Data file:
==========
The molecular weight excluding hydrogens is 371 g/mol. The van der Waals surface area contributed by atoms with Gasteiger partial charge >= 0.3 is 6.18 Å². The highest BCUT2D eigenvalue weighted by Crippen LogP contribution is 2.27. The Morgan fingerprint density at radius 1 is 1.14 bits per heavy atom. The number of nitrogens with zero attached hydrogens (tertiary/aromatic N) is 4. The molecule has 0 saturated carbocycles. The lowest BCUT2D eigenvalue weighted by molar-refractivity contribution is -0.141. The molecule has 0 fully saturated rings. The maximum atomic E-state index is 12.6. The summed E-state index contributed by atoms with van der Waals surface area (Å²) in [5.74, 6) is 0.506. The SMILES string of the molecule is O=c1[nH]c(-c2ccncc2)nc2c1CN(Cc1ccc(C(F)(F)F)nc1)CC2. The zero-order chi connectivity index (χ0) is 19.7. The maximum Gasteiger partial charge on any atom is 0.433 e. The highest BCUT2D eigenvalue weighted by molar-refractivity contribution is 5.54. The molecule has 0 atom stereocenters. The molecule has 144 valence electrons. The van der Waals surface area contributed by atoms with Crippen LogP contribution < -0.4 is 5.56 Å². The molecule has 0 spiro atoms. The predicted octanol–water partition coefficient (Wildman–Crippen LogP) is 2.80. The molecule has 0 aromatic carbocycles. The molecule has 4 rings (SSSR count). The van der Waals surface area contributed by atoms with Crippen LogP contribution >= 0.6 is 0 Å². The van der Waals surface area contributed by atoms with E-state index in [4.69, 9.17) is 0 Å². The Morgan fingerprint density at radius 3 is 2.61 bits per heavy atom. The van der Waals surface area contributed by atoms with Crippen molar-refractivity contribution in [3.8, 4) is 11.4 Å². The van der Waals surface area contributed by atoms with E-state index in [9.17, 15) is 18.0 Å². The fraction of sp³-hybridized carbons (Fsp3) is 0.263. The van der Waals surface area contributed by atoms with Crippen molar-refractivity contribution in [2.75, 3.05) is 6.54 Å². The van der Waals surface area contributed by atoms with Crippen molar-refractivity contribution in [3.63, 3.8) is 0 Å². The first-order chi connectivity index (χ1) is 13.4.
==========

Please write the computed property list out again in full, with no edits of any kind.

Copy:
The molecular weight excluding hydrogens is 371 g/mol. The van der Waals surface area contributed by atoms with Gasteiger partial charge >= 0.3 is 6.18 Å². The highest BCUT2D eigenvalue weighted by Crippen LogP contribution is 2.27. The Morgan fingerprint density at radius 1 is 1.14 bits per heavy atom. The number of nitrogens with zero attached hydrogens (tertiary/aromatic N) is 4. The molecule has 0 saturated carbocycles. The lowest BCUT2D eigenvalue weighted by molar-refractivity contribution is -0.141. The molecule has 0 fully saturated rings. The maximum atomic E-state index is 12.6. The summed E-state index contributed by atoms with van der Waals surface area (Å²) in [5.74, 6) is 0.506. The SMILES string of the molecule is O=c1[nH]c(-c2ccncc2)nc2c1CN(Cc1ccc(C(F)(F)F)nc1)CC2. The zero-order chi connectivity index (χ0) is 19.7. The maximum Gasteiger partial charge on any atom is 0.433 e. The highest BCUT2D eigenvalue weighted by molar-refractivity contribution is 5.54. The molecule has 0 atom stereocenters. The molecule has 144 valence electrons. The van der Waals surface area contributed by atoms with Crippen LogP contribution < -0.4 is 5.56 Å². The molecule has 0 spiro atoms. The predicted octanol–water partition coefficient (Wildman–Crippen LogP) is 2.80. The molecule has 0 aromatic carbocycles. The molecule has 4 rings (SSSR count). The van der Waals surface area contributed by atoms with Crippen LogP contribution >= 0.6 is 0 Å². The van der Waals surface area contributed by atoms with E-state index in [4.69, 9.17) is 0 Å². The Morgan fingerprint density at radius 3 is 2.61 bits per heavy atom. The van der Waals surface area contributed by atoms with Crippen molar-refractivity contribution in [3.8, 4) is 11.4 Å². The van der Waals surface area contributed by atoms with E-state index in [9.17, 15) is 18.0 Å². The fraction of sp³-hybridized carbons (Fsp3) is 0.263. The van der Waals surface area contributed by atoms with Crippen molar-refractivity contribution in [2.75, 3.05) is 6.54 Å². The van der Waals surface area contributed by atoms with Crippen molar-refractivity contribution in [3.63, 3.8) is 0 Å². The first-order chi connectivity index (χ1) is 13.4.